American Electric Power: Steady And Sustainable

| About: American Electric (AEP)


American Electric Power had a good Q3.

Revenue and net income has been solid.

Income investors will do well investing here.

On November 1, American Electric Power Co., Inc. (NYSE:AEP) reported their Q3 results. Q3 EPS of $1.30 beat estimates by $0.08, and revenue of $4.7 billion beat estimates by $20 million. Utility stocks are seen as reliable sources of dividend income, and the only glaring exception I have seen to that thus far is Exelon (NYSE:EXC), which I covered back in August. Is American Electric Power another exception, or does it follow the traditional pattern of utilities in general?

Company Overview

Incorporated in 1906, American Electric Power today is a holding company with four company segments: AEP Transmission Holdco, which creates and develops facilities of transmission; Generation and Marketing, which include subsidiaries such as energy management, marketing, retail supply and wholesale energy trading; Transmission and Distribution, which transmit and distribute electricity for retail and wholesale customers; and Vertically Integrated Utilities, which also engages in generating, transmitting and distributing electricity for retail and wholesale customers.

American Electric Power has a market capitalization of $29.46 billion, a workforce of 17,600 employees, and is headquartered in Columbus, Ohio. It serves eleven states: Arkansas, Indiana, Kentucky, Louisiana, Michigan, Ohio, Oklahoma, Tennessee, Texas, Virginia and West Virginia.

Competitive Advantage

American Electric Power benefits from being a regulated utility. All utilities benefit from two key advantages: geographical dominance and government regulation. The costs of switching from a utility provider are too high for most customers to bother with, ensuring that a utility will always have a customer base. Government regulations ensure that those customers are not subjected to price gouging, and also provide legislative barriers that prevent competitors from being able to easily take market share from an established utility.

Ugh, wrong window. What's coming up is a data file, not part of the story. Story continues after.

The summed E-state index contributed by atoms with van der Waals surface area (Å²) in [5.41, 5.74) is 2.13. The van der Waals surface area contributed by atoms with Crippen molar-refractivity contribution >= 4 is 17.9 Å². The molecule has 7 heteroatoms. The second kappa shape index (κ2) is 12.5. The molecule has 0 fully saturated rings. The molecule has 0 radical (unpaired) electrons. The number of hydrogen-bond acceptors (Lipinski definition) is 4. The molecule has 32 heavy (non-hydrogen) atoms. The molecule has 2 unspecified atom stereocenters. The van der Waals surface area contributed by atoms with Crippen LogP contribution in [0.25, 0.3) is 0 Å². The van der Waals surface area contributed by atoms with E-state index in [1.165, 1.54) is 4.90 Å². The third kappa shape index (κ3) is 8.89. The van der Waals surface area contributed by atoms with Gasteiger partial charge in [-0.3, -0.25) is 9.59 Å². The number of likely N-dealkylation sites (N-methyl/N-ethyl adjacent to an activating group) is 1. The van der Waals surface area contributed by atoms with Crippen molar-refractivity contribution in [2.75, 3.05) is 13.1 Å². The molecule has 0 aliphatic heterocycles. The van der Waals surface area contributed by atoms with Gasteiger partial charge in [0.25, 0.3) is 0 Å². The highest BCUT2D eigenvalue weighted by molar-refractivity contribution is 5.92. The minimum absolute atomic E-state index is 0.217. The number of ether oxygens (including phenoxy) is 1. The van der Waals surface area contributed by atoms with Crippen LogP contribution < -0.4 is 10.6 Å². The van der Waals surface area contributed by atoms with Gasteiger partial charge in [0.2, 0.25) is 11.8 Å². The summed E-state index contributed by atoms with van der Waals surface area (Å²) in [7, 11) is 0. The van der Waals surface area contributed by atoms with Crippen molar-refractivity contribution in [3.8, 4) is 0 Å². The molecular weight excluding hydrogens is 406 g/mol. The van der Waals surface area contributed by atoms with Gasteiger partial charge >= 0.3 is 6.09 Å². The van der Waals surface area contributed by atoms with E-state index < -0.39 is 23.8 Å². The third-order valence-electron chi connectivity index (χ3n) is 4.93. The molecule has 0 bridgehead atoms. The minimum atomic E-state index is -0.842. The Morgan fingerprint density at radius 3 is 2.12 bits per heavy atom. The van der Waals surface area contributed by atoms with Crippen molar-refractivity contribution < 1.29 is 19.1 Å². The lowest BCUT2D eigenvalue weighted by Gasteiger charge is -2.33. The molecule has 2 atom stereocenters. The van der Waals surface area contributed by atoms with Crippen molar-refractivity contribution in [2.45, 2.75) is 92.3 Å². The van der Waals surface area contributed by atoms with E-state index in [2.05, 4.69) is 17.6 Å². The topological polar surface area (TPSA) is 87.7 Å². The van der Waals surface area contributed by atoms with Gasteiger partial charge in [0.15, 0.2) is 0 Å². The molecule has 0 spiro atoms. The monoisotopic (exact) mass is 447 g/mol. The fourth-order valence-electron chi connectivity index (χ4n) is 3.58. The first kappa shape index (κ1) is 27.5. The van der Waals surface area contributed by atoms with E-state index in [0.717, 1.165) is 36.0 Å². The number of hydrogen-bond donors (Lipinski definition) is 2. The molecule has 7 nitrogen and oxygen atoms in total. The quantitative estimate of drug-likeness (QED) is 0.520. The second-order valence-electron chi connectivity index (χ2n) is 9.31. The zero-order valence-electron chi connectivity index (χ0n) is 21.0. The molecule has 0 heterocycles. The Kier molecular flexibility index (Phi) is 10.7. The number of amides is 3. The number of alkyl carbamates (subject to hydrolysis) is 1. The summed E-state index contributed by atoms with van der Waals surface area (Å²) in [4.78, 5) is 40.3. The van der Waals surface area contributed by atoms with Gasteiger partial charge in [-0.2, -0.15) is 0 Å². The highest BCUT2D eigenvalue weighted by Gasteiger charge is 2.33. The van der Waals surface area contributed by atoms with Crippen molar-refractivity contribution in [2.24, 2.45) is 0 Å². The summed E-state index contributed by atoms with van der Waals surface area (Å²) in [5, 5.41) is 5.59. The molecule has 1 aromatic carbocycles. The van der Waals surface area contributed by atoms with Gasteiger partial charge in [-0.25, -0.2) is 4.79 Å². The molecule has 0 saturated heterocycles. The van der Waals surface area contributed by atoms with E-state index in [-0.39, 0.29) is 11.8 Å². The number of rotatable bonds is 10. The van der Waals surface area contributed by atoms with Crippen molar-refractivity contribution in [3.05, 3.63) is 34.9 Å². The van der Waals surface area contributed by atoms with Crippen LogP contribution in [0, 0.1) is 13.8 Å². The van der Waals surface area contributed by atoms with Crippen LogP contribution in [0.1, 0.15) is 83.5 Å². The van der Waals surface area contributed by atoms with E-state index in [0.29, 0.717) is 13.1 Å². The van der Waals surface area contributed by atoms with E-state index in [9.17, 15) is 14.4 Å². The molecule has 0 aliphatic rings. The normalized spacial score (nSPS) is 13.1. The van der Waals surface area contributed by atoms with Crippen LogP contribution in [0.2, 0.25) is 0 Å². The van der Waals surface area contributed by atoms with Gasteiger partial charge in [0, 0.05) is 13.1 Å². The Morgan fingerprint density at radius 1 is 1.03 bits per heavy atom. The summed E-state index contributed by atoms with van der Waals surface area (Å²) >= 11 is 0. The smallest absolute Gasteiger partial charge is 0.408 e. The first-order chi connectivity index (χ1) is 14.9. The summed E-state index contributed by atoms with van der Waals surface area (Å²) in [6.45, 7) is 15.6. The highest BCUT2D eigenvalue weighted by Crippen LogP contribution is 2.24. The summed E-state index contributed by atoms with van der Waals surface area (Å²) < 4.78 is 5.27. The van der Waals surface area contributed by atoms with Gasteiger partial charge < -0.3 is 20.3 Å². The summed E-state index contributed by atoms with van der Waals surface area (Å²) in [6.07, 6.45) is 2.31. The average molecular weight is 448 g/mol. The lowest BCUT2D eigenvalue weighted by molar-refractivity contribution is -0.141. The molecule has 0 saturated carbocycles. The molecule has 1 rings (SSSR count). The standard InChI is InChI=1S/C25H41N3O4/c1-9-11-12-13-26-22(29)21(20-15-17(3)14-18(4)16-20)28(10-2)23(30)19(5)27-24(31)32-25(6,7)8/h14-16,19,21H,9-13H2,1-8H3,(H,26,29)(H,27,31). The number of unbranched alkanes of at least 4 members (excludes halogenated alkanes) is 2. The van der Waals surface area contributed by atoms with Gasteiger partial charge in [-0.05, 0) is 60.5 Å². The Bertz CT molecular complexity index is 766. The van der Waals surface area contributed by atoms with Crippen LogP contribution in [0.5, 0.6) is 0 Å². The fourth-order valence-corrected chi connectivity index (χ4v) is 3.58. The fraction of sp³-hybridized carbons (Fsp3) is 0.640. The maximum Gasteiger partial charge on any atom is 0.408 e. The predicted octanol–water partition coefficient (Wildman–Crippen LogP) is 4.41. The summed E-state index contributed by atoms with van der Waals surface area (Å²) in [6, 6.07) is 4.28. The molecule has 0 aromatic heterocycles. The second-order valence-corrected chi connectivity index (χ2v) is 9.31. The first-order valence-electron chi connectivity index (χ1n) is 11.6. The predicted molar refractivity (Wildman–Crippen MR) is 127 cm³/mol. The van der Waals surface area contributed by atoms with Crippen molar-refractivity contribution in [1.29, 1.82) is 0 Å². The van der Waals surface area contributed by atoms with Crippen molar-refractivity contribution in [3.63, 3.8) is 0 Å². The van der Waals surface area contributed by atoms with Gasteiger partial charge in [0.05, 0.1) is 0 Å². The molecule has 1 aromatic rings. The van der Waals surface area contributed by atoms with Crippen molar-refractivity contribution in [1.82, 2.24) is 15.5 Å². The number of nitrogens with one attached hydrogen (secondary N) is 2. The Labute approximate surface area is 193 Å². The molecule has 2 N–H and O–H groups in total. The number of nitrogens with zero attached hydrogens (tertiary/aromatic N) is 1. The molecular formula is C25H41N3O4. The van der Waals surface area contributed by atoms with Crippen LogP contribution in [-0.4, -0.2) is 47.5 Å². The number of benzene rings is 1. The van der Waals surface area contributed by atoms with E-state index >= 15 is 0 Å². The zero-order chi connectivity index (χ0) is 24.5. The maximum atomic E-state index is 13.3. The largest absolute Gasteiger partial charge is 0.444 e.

The revenue and net income figures show that American Electric Power is no exception to this rule, as the stability of these figures testify to the stability of the business.

Year Revenue Net Income
2011 15.12 billion 1.95 billion
2012 14.95 billion 1.26 billion
2013 14.81 billion 1.48 billion
2014 16.38 billion 1.63 billion
2015 16.45 billion 2.05 billion
Click to enlarge


Currently, American Electric Power is trading in the high-$50 range with a forward price-to-earnings ratio of 15.80, and offers a big dividend yield of 4.04% with a sustainable payout ratio of 62.1%. American Electric Power has paid steady dividends since 2003, and its net income and revenue figures suggest that the dividend will be sustained.

American Electric Power's forward P/E ratio is slightly above its five-year average P/E ratio of 14.9, and its dividend yield is close to its five-year average dividend yield of 4.02%. The stock is trading at a significant discount to the market at this time, and is closely aligned to its own five-year average metrics.

Final Thoughts

American Electric Power is a solid, sustainable utility business. With operations across eleven states, it is one of the larger utilities operating in the country. It is a no-frills, steady income provider which will serve a long-term dividend investor's needs adequately. Its record of steady dividend payments looks set to continue due to the solid revenue and net income that it generates.

DISCLAIMER: I am not a financial professional and accept no responsibility for any investment decisions a reader makes. This article is for information purposes only. Furthermore, the figures cited are the product of the author's own research and may differ from those of other analysts. Always do your own due diligence when researching prospective investments.

Disclosure: I/we have no positions in any stocks mentioned, but may initiate a long position in AEP over the next 72 hours.

I wrote this article myself, and it expresses my own opinions. I am not receiving compensation for it (other than from Seeking Alpha). I have no business relationship with any company whose stock is mentioned in this article.